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Leading researcher calls for Government to implement plans to stamp out Covid-19

The call was made by Anthony Staines, professor of health systems at Dublin City University.

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Experts said a Covid-19 vaccine will take at least two years (PA)

Experts said a Covid-19 vaccine will take at least two years (PA)

Experts said a Covid-19 vaccine will take at least two years (PA)

A leading researcher in Ireland said the Government should adopt Covid-19 measures that will stamp out all active cases.

It comes after more than 1,000 scientists and researchers called for the Government to suppress coronavirus rather than learning to live with the virus under a long-term mitigation strategy.

On Monday, New Zealand’s health officials said there were no longer any known active cases of Covid-19 in the country.

Anthony Staines, professor of health systems at Dublin City University (DCU), said Ireland should aim to do the same.

This isn't a wave the magic wand and we go to zero, this is a process, but it's a process we can do and the steps are affordableAnthony Staines, professor at Dublin City University

“How we do that is we start from where we are in releasing the lockdown and we encourage people to wear masks,” he told RTE’s Morning Ireland.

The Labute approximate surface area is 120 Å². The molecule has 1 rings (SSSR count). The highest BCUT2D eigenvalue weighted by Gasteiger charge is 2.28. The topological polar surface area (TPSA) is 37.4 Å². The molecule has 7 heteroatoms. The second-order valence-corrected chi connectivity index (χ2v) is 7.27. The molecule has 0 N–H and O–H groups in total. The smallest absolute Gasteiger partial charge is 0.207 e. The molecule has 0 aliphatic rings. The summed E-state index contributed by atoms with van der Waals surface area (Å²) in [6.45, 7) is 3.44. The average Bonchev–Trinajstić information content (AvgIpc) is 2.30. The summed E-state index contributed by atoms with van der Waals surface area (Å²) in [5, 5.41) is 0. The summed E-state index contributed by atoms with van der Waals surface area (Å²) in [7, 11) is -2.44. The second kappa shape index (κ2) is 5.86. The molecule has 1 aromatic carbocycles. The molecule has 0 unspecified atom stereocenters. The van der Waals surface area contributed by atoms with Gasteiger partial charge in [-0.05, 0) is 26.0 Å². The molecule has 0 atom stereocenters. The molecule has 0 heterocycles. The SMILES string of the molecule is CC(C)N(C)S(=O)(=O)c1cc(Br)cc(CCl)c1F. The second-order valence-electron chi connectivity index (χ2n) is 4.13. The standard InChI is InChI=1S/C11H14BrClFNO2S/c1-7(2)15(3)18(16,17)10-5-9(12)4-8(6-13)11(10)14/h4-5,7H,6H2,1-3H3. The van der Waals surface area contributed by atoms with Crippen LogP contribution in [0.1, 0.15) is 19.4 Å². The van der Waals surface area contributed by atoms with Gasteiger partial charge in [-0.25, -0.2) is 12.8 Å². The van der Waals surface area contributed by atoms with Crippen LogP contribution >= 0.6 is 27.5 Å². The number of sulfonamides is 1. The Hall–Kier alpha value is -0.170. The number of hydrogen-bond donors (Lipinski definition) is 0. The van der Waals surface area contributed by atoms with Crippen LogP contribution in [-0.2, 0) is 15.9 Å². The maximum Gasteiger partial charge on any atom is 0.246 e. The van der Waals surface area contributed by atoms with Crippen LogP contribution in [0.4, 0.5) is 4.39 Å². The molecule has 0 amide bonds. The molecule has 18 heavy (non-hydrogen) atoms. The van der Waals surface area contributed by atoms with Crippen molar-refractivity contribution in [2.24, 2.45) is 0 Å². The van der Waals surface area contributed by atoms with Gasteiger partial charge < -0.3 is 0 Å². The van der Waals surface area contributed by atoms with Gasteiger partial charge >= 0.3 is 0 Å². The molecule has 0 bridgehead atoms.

“We put a lot of emphasis on getting testing and tracing of contacts running really fast. We have made a lot of progress but we’re not there yet.”

He said that testing should be introduced at airports and only people who test negative should be allowed “to proceed”.

“Finally, we take all of the long-term measures and do a proper public risk assessment on each of them – that can be done very quickly,” the professor added.

“Then we make decisions about the shape of the next phase. The whole objective of this is to avoid the long-term costs of having coronavirus circulating in our community.”

He said that Ireland is one of a few European countries that is close to having zero Covid cases.

“Most of the other (countries) have said explicitly we want to get to zero,” he added.

“It reduces from a major crisis that’s cut across our economy to an important but manageable public health issue.

“This isn’t a wave the magic wand and we go to zero, this is a process, but it’s a process we can do and the steps are affordable.

“We do things like wearing masks and test people at the airport, and we do things like an aggressive test and trace regime, which we need to do anyway.

“We go through the lockdown from where we are now and we make decisions about how we move out and how.

“The Northern Ireland strategy is not very different from our strategy, except there are no definite dates, but otherwise very similar patterns.

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(PA Graphics)

(PA Graphics)

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(PA Graphics)

“The two jurisdictions work reasonably well together in health.

“It does pose challenges, but if we take advantage of our strengths we can actually gain substantial economic benefits by bringing this down to zero.”

On Monday, more than 1,000 researchers signed an open letter calling for the Government to take “resolute actions” to suppress this pandemic.

The letter added: “If we decide to live with the virus, extensive, and expensive, restrictions will continue for the foreseeable future.

“A vaccine will take at least two years, and there is no established treatment.”

The coronavirus death toll in the country rose to 1,683 on Monday after a further four deaths were announced.

There were only nine new confirmed cases of the virus, the lowest daily tally since the early days of the outbreak in March.

PA